WASHINGTON — Karen Seal Stewart is rich. And she wants to pay more in taxes.
Yes, you read that right.
Stewart is one of the Patriotic Millionaires, a group of about 200 wealthy individuals — worth billions combined — who say they should be taxed more, and as soon as possible.
"It's a matter of equity, fairness and the fact that we have the money to pay the taxes and we're not being asked to pay them," Stewart, a former real estate executive, told NBC News. "My sense is we are really at a cusp. We better get our act together because ... the lack of fairness and opportunity is growing."
"We see how the system is skewed in our favor and how that's really hurting our country, and in the very long run, hurting us, too," Morris Pearl, Patriotic Millionaires chairman and a former BlackRock managing director, said last week at a gathering for the group in Washington.
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For Pearl, it's about his kids and grandkids being able to "grow up in the same kind of country where I grew up, to have the opportunities I did. And ... (they) are not going to have the same opportunities I had if we continue the direction we're going."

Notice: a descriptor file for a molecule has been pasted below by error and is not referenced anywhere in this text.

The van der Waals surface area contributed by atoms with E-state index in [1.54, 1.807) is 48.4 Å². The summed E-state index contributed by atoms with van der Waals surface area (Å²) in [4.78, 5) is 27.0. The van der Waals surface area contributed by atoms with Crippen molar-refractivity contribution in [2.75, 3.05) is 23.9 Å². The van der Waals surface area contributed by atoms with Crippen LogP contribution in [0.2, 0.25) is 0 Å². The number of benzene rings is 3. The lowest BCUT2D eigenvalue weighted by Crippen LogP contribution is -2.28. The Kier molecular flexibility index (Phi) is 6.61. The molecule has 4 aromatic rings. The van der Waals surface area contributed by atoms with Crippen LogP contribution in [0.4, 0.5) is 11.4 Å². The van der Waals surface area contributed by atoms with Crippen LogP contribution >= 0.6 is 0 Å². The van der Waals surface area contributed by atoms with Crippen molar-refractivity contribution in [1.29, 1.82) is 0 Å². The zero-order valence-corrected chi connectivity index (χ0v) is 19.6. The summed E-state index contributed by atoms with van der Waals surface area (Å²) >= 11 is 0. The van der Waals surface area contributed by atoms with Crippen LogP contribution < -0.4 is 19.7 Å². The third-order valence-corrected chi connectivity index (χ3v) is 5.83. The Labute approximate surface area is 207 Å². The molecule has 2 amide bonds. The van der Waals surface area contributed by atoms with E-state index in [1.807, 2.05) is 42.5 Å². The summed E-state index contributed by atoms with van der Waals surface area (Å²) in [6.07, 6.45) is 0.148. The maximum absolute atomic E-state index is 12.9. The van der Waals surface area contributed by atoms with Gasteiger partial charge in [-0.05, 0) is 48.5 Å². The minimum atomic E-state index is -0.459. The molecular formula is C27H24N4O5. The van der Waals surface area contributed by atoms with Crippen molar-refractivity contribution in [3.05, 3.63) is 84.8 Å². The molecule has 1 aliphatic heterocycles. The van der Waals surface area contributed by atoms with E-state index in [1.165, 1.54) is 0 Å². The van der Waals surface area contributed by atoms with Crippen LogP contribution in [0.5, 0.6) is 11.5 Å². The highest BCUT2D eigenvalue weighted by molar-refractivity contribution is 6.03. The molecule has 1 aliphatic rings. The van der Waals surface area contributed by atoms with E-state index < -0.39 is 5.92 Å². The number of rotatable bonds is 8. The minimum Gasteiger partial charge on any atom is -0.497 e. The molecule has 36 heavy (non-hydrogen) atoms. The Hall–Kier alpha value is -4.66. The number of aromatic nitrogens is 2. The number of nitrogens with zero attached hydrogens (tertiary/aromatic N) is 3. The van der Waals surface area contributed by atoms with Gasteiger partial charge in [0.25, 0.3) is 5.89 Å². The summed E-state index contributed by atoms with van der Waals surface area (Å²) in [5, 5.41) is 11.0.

Asked about the best ways to fix the tax system, Pearl notes there are "a lot of possibilities out there."
Many of those ideas are being floated the Democratic campaign trail, where 2020 hopefuls are putting the wealth gap front and center.
For some, like Sen. Elizabeth Warren, D-Mass., taxing wealth — as opposed to income — is the answer, a proposal that sets her apart in a Democratic field that largely agrees on rolling back the tax cuts for corporations and top earners that were backed by President Donald Trump and congressional Republicans.
Others in the field, like former Texas Rep. Beto O'Rourke, support a wealth tax but have not released specific plans. And the Vermont independent Sen. Bernie Sanders has proposed hiking the estate tax, something he estimates would hit the small fraction of Americans who inherit more than $3.5 million.
The idea of taxing the rich more isn't just popular among the Patriotic Millionaires.
In fact, 63 percent of voters think higher-income people pay too little in taxes, according to a Politico-Morning Consult online poll. And Warren's plan plays well across party lines — with 74 percent of Democrats backing her proposal and half of Republicans, in that same poll.
The millionaires aren't backing any specific candidate — though they say Warren is right on taxing wealth. They just want action.
"Important things" like infrastructure and health care require money, Stewart said. "You need to get the money where it is. It's with the wealthy. ... Do not feel sorry for us. We will still be fine. And the country will be better off."